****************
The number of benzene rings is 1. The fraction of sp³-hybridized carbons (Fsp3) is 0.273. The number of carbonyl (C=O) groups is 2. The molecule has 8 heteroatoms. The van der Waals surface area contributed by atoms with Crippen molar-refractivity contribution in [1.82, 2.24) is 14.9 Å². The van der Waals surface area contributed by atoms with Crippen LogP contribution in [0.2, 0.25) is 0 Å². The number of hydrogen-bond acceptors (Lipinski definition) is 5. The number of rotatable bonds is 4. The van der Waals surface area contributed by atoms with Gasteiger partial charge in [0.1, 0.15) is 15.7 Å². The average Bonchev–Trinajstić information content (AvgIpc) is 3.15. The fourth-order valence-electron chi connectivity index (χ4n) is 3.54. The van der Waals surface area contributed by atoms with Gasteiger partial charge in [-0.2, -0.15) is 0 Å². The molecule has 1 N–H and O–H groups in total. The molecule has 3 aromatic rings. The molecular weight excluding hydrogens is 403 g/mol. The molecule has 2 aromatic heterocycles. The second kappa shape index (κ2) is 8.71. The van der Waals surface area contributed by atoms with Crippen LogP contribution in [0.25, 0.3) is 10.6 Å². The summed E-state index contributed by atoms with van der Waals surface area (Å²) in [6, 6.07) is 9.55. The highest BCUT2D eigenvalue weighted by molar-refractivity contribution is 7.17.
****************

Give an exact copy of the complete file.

The number of benzene rings is 1. The fraction of sp³-hybridized carbons (Fsp3) is 0.273. The number of carbonyl (C=O) groups is 2. The molecule has 8 heteroatoms. The van der Waals surface area contributed by atoms with Crippen molar-refractivity contribution in [1.82, 2.24) is 14.9 Å². The van der Waals surface area contributed by atoms with Crippen LogP contribution in [0.2, 0.25) is 0 Å². The number of hydrogen-bond acceptors (Lipinski definition) is 5. The number of rotatable bonds is 4. The van der Waals surface area contributed by atoms with Gasteiger partial charge in [0.1, 0.15) is 15.7 Å². The average Bonchev–Trinajstić information content (AvgIpc) is 3.15. The fourth-order valence-electron chi connectivity index (χ4n) is 3.54. The van der Waals surface area contributed by atoms with Gasteiger partial charge in [-0.2, -0.15) is 0 Å². The molecule has 1 N–H and O–H groups in total. The molecule has 3 aromatic rings. The molecular weight excluding hydrogens is 403 g/mol. The molecule has 2 aromatic heterocycles. The second kappa shape index (κ2) is 8.71. The van der Waals surface area contributed by atoms with Crippen LogP contribution in [0.25, 0.3) is 10.6 Å². The summed E-state index contributed by atoms with van der Waals surface area (Å²) in [6, 6.07) is 9.55. The highest BCUT2D eigenvalue weighted by molar-refractivity contribution is 7.17.